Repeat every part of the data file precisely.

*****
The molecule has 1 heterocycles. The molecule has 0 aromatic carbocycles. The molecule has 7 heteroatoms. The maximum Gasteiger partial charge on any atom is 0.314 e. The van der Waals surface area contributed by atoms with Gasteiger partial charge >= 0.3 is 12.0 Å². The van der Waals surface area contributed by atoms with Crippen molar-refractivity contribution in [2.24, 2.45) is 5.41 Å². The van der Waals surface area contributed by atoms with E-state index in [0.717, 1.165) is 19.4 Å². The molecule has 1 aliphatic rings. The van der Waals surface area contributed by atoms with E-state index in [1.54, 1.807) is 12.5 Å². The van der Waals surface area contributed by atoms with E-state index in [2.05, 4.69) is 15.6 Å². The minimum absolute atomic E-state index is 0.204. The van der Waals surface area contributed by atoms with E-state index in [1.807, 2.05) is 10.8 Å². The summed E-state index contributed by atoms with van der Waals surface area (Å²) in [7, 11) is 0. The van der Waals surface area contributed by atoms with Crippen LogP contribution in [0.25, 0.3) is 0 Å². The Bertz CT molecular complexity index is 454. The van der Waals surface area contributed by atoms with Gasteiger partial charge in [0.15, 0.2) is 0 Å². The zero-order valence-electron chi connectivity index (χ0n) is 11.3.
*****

The molecule has 1 heterocycles. The molecule has 0 aromatic carbocycles. The molecule has 7 heteroatoms. The maximum Gasteiger partial charge on any atom is 0.314 e. The van der Waals surface area contributed by atoms with Gasteiger partial charge >= 0.3 is 12.0 Å². The van der Waals surface area contributed by atoms with Crippen molar-refractivity contribution in [2.24, 2.45) is 5.41 Å². The van der Waals surface area contributed by atoms with E-state index in [0.717, 1.165) is 19.4 Å². The molecule has 1 aliphatic rings. The van der Waals surface area contributed by atoms with E-state index in [1.54, 1.807) is 12.5 Å². The van der Waals surface area contributed by atoms with E-state index in [2.05, 4.69) is 15.6 Å². The minimum absolute atomic E-state index is 0.204. The van der Waals surface area contributed by atoms with E-state index in [1.807, 2.05) is 10.8 Å². The summed E-state index contributed by atoms with van der Waals surface area (Å²) in [7, 11) is 0. The van der Waals surface area contributed by atoms with Crippen LogP contribution in [0.25, 0.3) is 0 Å². The Bertz CT molecular complexity index is 454. The van der Waals surface area contributed by atoms with Gasteiger partial charge in [0.15, 0.2) is 0 Å². The zero-order valence-electron chi connectivity index (χ0n) is 11.3.